By Anne-Christine Hoff (April 2022)
Children’s Games, Pieter Bruegel the Elder, 1560
In late February, a Gallup poll came out indicating that just over 20% of Gen Z adults (born 1997 to 2003) identified as LGBTQ+ or “something other than heterosexual.” The number seemed staggering, especially when compared to the meager 0.8% of adult Traditionalists (born before 1946) who identified in this way. When I looked at the data, it became plain to me that the numbers were increasing exponentially every fifteen years. With every generation, they were doubling.
I asked my fifth-grade daughter what she thought, and she said the numbers sounded too low. She said in her class she thought about 30% identified as not straight. To make matters stranger, our neighbor, a fifth-grader I had known since he was in kindergarten, now claimed he was gay, and he was in love with his best friend that he had known since birth. He had always been very proud of the fact that they were born at the same hospital within weeks of each other.
When I tried to compare this to my fifth-grade experience, I was left with a sense of confusion. In fifth grade, in the early eighties, some girls (usually the more popular kids) “went with” certain boys (also usually the more popular ones). “Going with” a boy involved talking on the phone and, possibly, if the parents allowed, meeting to go to a movie together. We had square dances that I think involved some touching (?). If there were children with homosexual inklings at my elementary school, I never knew about it.
Still, I felt that our neighbor, whom I will call “Jason,” wasn’t really gay. In fourth-grade Jason kept a journal of the various girls with whom he was in love. He brought the diary over to our house, laid it out on a table on the porch where everyone could see it, and asked no one to look at it. My daughter and her friends, of course, had read all the salient sections in no time. “Jackie was hot!!!” He dreamed of kissing her. There was a list of all the girls he dreamed of kissing, and by the middle of fifth grade, he had dated practically none of the girls on his list, but he had had other girlfriends, some for a day, others for as long as a couple of months. He had a preoccupation both in real life and in the journal about girls.
When the summer of 2020 occurred, Texas had been in lockdown for a few months, and Jason was over at our house on most days. I had a deadline for a research project to meet, and so the kids usually played Minecraft or Adopt Me! to pass the time. There were no Vacation Bible School (VBS) or summer camps being offered that summer. One day I heard the kids talking about Pride Pins on Adopt Me! They were free for all players and could be pinned on an animal every hour at no cost. There was a Pan Pride Pin for pansexuals; an Asexual Pride Pin for asexuals; an LGBT Pride Pin for lesbians, gays, bisexuals, and transsexuals; and an Enby Pride Pin for non-binaries. I can remember being outraged.
“This is not appropriate for children,” I railed. “If that’s your preference, that’s your business, but don’t try to promote it to kids.”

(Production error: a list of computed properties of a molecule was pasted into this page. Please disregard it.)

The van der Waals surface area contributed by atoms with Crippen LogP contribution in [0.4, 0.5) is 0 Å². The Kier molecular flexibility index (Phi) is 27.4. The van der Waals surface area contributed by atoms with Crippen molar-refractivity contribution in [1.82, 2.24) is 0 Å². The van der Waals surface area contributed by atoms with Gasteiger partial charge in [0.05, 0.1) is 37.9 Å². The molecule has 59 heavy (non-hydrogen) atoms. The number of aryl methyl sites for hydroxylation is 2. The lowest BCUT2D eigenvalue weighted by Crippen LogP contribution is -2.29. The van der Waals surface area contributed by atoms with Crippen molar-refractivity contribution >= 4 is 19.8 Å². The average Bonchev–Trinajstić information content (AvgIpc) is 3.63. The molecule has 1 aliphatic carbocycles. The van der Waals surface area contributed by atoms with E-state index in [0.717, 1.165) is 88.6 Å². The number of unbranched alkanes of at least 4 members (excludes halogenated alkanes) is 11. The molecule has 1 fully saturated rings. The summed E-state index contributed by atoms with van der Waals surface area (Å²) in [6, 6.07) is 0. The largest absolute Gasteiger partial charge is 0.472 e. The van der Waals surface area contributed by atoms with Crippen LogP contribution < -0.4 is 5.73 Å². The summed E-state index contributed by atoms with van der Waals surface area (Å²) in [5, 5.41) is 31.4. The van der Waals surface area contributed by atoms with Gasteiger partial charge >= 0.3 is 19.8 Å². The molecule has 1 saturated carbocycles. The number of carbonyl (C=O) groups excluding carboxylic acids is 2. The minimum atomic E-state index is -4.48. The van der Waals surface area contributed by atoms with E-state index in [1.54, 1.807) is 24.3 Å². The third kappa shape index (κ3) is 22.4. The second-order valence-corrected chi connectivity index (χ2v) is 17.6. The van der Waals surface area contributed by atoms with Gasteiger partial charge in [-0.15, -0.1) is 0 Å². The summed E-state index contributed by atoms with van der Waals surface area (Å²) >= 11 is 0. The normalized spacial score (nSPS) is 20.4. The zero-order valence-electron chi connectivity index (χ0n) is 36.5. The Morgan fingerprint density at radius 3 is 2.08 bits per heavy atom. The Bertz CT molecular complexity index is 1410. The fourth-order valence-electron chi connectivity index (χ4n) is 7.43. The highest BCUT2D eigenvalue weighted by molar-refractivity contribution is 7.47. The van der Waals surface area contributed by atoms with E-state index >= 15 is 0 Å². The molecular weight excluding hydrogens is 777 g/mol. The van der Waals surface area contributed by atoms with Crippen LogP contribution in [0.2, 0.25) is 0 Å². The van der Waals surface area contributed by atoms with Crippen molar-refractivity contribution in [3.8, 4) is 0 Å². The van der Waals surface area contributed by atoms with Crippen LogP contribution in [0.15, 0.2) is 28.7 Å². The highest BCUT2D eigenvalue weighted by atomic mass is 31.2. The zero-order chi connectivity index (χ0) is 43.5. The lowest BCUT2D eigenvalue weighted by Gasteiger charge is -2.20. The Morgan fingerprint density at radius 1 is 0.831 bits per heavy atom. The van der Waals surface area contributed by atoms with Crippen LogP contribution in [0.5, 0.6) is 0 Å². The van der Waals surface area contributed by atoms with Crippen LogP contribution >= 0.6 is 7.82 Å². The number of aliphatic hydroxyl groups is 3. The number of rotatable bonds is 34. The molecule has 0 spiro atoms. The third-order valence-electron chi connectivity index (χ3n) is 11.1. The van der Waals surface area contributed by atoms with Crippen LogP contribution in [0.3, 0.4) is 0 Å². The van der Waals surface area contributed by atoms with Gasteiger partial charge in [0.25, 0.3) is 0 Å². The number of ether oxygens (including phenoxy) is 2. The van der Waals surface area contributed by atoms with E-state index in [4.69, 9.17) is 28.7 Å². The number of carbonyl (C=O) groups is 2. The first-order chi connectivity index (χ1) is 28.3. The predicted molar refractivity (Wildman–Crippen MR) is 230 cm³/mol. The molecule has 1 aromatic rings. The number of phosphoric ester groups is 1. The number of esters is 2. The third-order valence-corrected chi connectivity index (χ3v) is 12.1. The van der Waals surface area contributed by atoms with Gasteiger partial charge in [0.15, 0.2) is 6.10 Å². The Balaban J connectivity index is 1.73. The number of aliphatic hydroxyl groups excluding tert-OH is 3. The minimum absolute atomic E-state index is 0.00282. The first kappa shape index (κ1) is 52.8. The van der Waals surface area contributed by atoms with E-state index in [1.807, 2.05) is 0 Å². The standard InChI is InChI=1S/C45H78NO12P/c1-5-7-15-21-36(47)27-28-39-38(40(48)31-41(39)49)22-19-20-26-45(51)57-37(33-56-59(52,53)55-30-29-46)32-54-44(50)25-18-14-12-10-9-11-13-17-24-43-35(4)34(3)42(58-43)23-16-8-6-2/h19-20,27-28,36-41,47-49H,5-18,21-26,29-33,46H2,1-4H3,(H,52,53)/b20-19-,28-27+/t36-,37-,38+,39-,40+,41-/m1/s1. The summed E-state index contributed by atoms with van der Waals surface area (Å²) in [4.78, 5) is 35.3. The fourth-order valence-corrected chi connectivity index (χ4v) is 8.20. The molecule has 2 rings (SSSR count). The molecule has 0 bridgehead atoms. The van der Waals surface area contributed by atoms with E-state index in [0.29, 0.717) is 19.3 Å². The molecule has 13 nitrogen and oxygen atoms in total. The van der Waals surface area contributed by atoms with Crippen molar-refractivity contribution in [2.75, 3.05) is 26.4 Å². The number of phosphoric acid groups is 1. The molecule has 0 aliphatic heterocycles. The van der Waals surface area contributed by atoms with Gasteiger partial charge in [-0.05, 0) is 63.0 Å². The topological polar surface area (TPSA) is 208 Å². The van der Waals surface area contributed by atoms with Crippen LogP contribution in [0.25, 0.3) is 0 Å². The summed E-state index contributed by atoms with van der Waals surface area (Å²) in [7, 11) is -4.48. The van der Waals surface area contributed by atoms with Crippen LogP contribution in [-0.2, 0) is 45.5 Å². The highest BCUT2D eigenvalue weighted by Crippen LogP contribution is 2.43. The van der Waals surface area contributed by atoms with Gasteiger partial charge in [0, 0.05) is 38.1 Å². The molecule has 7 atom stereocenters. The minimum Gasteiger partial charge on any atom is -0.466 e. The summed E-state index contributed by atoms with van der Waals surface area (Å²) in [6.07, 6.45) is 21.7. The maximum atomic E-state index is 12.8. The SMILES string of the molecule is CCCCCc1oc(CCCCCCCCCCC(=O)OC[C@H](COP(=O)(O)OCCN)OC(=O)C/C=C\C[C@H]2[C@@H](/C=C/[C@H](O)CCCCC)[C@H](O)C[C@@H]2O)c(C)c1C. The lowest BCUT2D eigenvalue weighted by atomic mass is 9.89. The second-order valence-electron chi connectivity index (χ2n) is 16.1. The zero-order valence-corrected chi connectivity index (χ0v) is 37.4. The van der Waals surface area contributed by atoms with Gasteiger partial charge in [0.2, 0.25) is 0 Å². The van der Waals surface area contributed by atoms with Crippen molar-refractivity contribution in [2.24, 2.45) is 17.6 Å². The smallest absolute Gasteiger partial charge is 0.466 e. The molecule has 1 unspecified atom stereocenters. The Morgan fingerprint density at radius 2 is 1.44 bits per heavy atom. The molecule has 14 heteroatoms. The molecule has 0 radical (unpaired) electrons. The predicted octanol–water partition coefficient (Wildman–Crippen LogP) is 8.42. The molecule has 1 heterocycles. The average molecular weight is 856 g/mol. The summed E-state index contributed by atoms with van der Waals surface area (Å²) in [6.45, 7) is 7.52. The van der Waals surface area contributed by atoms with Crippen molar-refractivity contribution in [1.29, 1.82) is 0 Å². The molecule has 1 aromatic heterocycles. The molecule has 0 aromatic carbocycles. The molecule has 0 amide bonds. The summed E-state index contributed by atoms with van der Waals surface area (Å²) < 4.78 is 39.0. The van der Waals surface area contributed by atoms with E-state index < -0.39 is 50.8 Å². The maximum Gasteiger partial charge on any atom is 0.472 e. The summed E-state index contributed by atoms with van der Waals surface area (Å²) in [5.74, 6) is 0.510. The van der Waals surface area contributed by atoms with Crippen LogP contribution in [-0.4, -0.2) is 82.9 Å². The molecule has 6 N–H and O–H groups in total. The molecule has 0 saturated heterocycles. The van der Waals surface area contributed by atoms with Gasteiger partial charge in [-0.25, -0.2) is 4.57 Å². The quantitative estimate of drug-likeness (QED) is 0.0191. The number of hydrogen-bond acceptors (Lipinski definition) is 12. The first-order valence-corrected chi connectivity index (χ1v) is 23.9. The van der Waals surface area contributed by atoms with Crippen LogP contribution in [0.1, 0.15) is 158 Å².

My daughter and Jason seemed to agree with me, but I also wondered about those terms being thrown around like “pansexual.” Why was it even necessary to call someone “pansexual”? If there were only two genders, why wouldn’t “bisexual” suffice? I did some research and found out that “pansexualism” originally was a term first used in 1914 to indicate “sexual deviancy” in The Journal of Abnormal Psychology. Apparently, a doctor named J. Victor Haberman used the word to criticize Sigmund Freud’s method of psychoanalysis, especially “the pan-sexualism of mental life which makes every trend revert finally to the sexual.”
The other term that I was not familiar with was “non-binary,” a person who neither identifies as male nor female. Again, I was working off the premise that there are two sexes, male and female, and that almost all animal species procreate through insemination by the male into the female. I could find virtually no publications about non-binary people prior to 2010. The Enby flag, for example, was created in 2014.
This year, when I found out that American Olympic figure skater Timothy LeDuc and his skating partner Ashley Cain Gribble trained in Dallas, Texas, not far from where I live, I decided to read up on the pair, beginning with Le Duc. I read this section of the Wikipedia entry on his personal life:
Timothy LeDuc was born on May 4, 1990 in Cedar Rapids, Iowa. When they first came out as gay at age 18, fellow Christians attempted to make them straight through conversion therapy, which LeDuc rejected.
At the time of reading this entry, I had no idea that LeDuc identified as non-binary. I just remember reading this passage at least twice and wondering who else was being discussed as part of his personal life. Benighted me, I didn’t know that he was “they.” But now I know, and it seems to me an act of hubris to give oneself a dual identity, almost like a king referring to himself as “The Royal We.” Yes, that is how I see it, as not only ungrammatical, but self-aggrandizing and delusional.
I still contend that what Adopt Me!, Tik Toc, and YouTube are doing by promoting such things to children is criminal. I also worry for the future of children like Jason who break their innocent same-sex relationships and embrace this confusion. One person cannot be two people, and we should not entertain such notions in order to please a demographic that keeps pushing their Kool-Aid onto younger and younger audiences.
Anne-Christine Hoff is a professor of English at Jarvis Christian College in Hawkins, Texas. Her work has appeared in LifeSite News, American Thinker, Middle East Quarterly, The Barcelona Review, and New English Review.
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